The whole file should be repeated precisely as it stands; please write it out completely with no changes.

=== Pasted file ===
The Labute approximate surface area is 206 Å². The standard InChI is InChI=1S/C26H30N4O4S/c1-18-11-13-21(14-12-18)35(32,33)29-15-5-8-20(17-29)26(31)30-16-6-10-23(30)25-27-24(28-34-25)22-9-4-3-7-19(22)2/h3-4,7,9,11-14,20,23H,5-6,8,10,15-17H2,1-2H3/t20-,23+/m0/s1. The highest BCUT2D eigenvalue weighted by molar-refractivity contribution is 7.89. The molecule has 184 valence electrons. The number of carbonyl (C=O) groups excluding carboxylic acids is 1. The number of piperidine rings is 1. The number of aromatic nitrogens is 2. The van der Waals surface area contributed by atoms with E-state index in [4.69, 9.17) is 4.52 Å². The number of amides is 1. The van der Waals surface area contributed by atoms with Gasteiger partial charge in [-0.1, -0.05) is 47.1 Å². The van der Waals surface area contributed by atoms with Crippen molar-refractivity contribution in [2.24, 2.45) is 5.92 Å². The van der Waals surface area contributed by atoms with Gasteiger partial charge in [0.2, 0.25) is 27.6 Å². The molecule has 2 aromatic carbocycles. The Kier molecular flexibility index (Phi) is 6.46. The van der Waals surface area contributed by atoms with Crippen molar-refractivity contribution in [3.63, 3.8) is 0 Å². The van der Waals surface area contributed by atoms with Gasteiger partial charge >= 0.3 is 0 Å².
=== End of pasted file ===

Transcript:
The Labute approximate surface area is 206 Å². The standard InChI is InChI=1S/C26H30N4O4S/c1-18-11-13-21(14-12-18)35(32,33)29-15-5-8-20(17-29)26(31)30-16-6-10-23(30)25-27-24(28-34-25)22-9-4-3-7-19(22)2/h3-4,7,9,11-14,20,23H,5-6,8,10,15-17H2,1-2H3/t20-,23+/m0/s1. The highest BCUT2D eigenvalue weighted by molar-refractivity contribution is 7.89. The molecule has 184 valence electrons. The number of carbonyl (C=O) groups excluding carboxylic acids is 1. The number of piperidine rings is 1. The number of aromatic nitrogens is 2. The van der Waals surface area contributed by atoms with E-state index in [4.69, 9.17) is 4.52 Å². The number of amides is 1. The van der Waals surface area contributed by atoms with Gasteiger partial charge in [-0.1, -0.05) is 47.1 Å². The van der Waals surface area contributed by atoms with Crippen molar-refractivity contribution in [2.24, 2.45) is 5.92 Å². The van der Waals surface area contributed by atoms with Gasteiger partial charge in [0.2, 0.25) is 27.6 Å². The molecule has 2 aromatic carbocycles. The Kier molecular flexibility index (Phi) is 6.46. The van der Waals surface area contributed by atoms with Crippen molar-refractivity contribution in [3.63, 3.8) is 0 Å². The van der Waals surface area contributed by atoms with Gasteiger partial charge >= 0.3 is 0 Å².